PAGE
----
- Development & Aid
- Economy & Trade
- Human Rights
- Global Governance
- Civil Society
Tuesday, July 28, 2015
- For four years Isaac Godfrey Nabwana made and sold bricks in Kampala’s Wakalinga slum. But now, thanks to his labours, he is building what he hopes will become Uganda’s answer to Nollywood.
“I was selling bricks and from [the sales] I bought a video [camera]. I worked very hard to get it,” the director, producer and writer tells IPS as he gives a tour of his audio and film studios in the slum.
Nabwana, 40, has made about 35 movies in the last five years. He now produces “between three and five” a year, all in the local Luganda language with English subtitles.
“I’ve got a computer, which I built myself because I buy [the] parts. I’ve got floodlights, which are not really professional, but they work.”
“The movie industry in Uganda is a growing industry, young but fast growing,” says Nabwana.
There are four film companies in Wakalinga, including Ssosha Film Productions Ltd, LAP Film Productions and Nabwana’s own Ramon Films. Though there are a number of others scattered across this East African nation’s capital of Kampala.
“I think it’s going to become the Hollywood of Uganda, of Africa, because we’re doing the action movies which are not done elsewhere in Africa. Done by Ugandans, edited by Ugandans, produced by Ugandans,” says Nabwana.
But the continent-wide reach of Uganda’s film industry is still a long way off. The local film industry churns out about 30 movies every year, while Nigeria’s Nollywood, in comparison, makes about 70 a week. However, Nigeria has a population of 162 million people, while Uganda is a smaller country with only 34.5 million people.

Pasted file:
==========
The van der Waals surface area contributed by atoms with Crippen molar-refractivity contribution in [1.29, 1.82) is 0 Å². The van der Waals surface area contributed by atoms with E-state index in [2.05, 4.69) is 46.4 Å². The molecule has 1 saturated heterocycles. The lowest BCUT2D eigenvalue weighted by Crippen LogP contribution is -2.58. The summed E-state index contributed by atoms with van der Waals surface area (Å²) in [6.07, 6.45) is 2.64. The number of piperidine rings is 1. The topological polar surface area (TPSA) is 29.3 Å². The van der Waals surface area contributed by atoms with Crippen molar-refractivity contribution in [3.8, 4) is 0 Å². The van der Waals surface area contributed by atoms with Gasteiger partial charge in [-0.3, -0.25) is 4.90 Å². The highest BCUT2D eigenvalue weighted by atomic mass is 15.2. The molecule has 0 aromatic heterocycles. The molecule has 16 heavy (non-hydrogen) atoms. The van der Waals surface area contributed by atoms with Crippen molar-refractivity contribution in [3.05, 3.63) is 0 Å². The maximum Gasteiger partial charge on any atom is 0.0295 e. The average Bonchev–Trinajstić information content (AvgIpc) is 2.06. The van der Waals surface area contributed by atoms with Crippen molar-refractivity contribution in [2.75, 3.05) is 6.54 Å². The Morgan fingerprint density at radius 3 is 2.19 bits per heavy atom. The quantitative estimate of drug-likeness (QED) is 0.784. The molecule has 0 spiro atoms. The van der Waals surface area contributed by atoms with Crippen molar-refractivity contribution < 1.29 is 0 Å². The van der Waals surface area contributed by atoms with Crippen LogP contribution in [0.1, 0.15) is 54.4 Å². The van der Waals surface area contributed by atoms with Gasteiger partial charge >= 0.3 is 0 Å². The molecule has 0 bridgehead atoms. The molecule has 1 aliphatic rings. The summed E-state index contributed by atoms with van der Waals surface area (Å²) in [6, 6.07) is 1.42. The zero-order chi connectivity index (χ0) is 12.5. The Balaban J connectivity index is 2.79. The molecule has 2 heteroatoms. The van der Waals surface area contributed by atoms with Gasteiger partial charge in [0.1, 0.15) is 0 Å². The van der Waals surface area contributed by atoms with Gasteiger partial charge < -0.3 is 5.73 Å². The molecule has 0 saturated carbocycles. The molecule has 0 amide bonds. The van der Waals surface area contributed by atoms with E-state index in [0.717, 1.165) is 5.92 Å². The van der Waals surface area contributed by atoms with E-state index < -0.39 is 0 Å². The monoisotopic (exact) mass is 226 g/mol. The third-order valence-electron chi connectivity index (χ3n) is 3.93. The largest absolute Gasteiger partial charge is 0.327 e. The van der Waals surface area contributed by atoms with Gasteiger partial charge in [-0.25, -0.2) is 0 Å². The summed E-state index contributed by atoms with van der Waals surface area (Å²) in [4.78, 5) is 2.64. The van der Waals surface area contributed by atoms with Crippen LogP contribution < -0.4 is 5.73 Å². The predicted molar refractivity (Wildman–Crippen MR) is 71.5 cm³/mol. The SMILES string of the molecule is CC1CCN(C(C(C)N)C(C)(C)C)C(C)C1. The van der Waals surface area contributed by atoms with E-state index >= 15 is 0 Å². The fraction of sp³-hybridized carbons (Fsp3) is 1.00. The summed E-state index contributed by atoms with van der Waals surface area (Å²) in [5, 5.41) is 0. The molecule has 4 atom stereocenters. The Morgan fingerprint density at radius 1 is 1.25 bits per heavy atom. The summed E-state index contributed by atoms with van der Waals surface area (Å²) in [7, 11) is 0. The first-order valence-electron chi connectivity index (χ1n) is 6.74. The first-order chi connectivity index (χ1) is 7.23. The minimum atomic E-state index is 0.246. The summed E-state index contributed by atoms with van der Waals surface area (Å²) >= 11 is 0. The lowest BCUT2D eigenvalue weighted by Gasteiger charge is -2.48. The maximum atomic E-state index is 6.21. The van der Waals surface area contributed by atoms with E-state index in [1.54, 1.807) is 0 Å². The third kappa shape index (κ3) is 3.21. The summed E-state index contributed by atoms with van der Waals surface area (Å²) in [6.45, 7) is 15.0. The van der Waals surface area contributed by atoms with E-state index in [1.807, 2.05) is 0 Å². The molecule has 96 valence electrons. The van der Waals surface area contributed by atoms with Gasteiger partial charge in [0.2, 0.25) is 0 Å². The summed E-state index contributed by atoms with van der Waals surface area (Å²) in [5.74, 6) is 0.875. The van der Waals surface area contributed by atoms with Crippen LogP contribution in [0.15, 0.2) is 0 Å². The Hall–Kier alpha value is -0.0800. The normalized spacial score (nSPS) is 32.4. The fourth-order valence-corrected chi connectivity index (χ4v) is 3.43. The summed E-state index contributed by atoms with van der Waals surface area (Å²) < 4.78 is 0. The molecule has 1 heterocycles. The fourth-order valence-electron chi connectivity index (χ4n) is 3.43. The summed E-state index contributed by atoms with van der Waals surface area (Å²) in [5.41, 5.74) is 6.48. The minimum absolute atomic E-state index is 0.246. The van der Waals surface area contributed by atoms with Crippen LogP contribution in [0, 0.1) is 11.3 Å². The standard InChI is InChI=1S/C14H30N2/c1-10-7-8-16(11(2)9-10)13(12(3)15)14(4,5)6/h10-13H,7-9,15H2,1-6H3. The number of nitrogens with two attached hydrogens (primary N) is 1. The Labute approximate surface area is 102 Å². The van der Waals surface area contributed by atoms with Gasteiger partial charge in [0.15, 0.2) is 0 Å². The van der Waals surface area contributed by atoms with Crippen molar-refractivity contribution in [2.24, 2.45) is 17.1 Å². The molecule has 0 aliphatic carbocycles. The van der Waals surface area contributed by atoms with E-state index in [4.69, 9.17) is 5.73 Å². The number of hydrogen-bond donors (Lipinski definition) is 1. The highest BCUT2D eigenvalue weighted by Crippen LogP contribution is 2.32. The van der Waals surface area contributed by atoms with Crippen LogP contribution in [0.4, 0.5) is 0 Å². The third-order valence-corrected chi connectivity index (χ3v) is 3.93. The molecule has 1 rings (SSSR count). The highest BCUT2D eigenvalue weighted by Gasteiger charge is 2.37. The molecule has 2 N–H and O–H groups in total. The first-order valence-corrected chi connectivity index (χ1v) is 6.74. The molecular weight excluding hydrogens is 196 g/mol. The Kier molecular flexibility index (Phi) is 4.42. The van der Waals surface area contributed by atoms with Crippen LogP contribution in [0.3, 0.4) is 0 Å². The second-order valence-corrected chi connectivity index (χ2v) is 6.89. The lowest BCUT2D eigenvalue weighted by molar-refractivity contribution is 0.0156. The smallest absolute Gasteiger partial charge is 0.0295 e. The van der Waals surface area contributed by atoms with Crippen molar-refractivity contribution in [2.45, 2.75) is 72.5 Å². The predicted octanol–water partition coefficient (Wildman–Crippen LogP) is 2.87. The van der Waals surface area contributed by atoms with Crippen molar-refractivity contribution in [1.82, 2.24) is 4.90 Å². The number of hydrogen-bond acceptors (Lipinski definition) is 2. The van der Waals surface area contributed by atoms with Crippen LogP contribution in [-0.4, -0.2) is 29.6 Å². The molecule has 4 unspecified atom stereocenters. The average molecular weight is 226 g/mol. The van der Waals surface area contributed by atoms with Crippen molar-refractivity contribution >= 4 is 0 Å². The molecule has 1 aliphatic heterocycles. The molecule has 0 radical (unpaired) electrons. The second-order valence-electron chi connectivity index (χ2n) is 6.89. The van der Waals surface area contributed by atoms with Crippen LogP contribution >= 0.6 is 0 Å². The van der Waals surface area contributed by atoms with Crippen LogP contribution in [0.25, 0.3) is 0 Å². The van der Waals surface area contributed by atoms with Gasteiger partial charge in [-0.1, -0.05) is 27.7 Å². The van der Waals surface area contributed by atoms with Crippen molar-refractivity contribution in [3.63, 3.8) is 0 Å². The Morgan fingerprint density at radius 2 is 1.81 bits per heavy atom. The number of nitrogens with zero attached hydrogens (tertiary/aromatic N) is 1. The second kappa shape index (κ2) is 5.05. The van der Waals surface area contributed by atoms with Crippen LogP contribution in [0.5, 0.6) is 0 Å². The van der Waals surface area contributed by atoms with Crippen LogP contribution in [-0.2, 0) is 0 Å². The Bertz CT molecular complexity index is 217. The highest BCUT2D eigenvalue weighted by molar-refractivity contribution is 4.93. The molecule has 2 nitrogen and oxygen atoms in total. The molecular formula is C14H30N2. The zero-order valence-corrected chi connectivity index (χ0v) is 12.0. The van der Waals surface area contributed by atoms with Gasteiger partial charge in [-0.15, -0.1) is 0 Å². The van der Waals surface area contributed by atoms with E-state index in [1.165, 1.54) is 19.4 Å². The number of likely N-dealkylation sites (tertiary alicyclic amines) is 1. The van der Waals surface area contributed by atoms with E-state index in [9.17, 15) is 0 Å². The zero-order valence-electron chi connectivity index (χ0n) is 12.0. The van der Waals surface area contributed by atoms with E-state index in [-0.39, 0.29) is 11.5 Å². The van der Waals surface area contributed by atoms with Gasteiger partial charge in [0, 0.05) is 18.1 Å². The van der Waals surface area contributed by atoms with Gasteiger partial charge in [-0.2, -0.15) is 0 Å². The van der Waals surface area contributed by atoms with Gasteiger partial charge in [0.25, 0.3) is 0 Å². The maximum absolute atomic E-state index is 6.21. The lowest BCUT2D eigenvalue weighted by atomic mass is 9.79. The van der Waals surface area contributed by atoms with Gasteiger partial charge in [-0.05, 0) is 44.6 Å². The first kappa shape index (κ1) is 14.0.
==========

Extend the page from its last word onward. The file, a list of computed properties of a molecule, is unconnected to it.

There is no doubt that the local film industry is still fledgling. This week the inaugural Uganda Film Festival is being staged from Aug. 26 to 31 by the Uganda Communications Commission (UCC) in Kampala. It involves exhibitions, workshops and training with mentors from South Africa, Sweden and Nigeria. It also has forums to discuss business interests, and open-air screenings of 189 films in five locations across the capital.
“The main aim is to see the status of the film industry,” UCC director of broadcasting, Jonas Bantulaki, tells IPS.
Uganda has not settled on a proper moniker for its film industry, says arts journalist and film critic Moses Serugo.
“There’s Pearlwood [referring to the ‘Pearl of Africa’, often used to describe this east African country] but Ugandawood or Ugawood gets thrown around a lot,” he tells IPS.
There are two strands to the Ugandan movie sector, Serugo says. There are the “uptown film makers”, which includes the graduates of Maisha Film Lab, a non-profit training initiative for emerging East African talent, founded in 2004 and run by Indian director and Oscar nominee Mira Nair.
“Then you have the downtown filmmakers who are more commercial, who are just about churning out films and distributing them on DVD,” Serugo says.